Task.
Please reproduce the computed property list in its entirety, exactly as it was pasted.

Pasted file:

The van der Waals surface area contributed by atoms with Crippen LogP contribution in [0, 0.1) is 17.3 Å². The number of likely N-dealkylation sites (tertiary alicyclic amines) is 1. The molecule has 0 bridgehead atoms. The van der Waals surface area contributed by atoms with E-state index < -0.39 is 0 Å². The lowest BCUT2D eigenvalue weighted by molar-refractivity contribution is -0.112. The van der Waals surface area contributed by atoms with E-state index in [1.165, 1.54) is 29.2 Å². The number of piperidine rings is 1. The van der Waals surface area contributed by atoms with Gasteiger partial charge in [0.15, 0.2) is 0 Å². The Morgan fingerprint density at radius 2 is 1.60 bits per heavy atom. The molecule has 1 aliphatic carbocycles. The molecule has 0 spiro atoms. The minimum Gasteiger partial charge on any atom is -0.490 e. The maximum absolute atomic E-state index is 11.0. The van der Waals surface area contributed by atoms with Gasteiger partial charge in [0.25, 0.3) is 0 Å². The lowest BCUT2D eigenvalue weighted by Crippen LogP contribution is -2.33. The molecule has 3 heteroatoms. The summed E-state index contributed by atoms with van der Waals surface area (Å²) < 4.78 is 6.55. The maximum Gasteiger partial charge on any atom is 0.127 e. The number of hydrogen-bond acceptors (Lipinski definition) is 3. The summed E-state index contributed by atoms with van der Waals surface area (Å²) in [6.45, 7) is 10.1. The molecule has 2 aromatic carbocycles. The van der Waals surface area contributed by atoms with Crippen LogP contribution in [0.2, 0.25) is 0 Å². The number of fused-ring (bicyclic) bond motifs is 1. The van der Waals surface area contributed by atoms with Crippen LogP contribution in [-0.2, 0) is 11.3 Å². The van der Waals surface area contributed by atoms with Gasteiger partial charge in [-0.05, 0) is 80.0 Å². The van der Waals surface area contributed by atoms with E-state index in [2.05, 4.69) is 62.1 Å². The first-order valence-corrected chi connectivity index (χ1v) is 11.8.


The van der Waals surface area contributed by atoms with Crippen LogP contribution in [0, 0.1) is 17.3 Å². The number of likely N-dealkylation sites (tertiary alicyclic amines) is 1. The molecule has 0 bridgehead atoms. The van der Waals surface area contributed by atoms with E-state index < -0.39 is 0 Å². The lowest BCUT2D eigenvalue weighted by molar-refractivity contribution is -0.112. The van der Waals surface area contributed by atoms with E-state index in [1.165, 1.54) is 29.2 Å². The number of piperidine rings is 1. The van der Waals surface area contributed by atoms with Gasteiger partial charge in [0.15, 0.2) is 0 Å². The Morgan fingerprint density at radius 2 is 1.60 bits per heavy atom. The molecule has 1 aliphatic carbocycles. The molecule has 0 spiro atoms. The minimum Gasteiger partial charge on any atom is -0.490 e. The maximum absolute atomic E-state index is 11.0. The van der Waals surface area contributed by atoms with Gasteiger partial charge in [0.25, 0.3) is 0 Å². The lowest BCUT2D eigenvalue weighted by Crippen LogP contribution is -2.33. The molecule has 3 heteroatoms. The summed E-state index contributed by atoms with van der Waals surface area (Å²) < 4.78 is 6.55. The maximum Gasteiger partial charge on any atom is 0.127 e. The number of hydrogen-bond acceptors (Lipinski definition) is 3. The summed E-state index contributed by atoms with van der Waals surface area (Å²) in [6.45, 7) is 10.1. The molecule has 2 aromatic carbocycles. The van der Waals surface area contributed by atoms with Crippen LogP contribution in [0.2, 0.25) is 0 Å². The number of fused-ring (bicyclic) bond motifs is 1. The van der Waals surface area contributed by atoms with Crippen LogP contribution in [-0.2, 0) is 11.3 Å². The van der Waals surface area contributed by atoms with Gasteiger partial charge in [-0.05, 0) is 80.0 Å². The van der Waals surface area contributed by atoms with E-state index in [2.05, 4.69) is 62.1 Å². The first-order valence-corrected chi connectivity index (χ1v) is 11.8.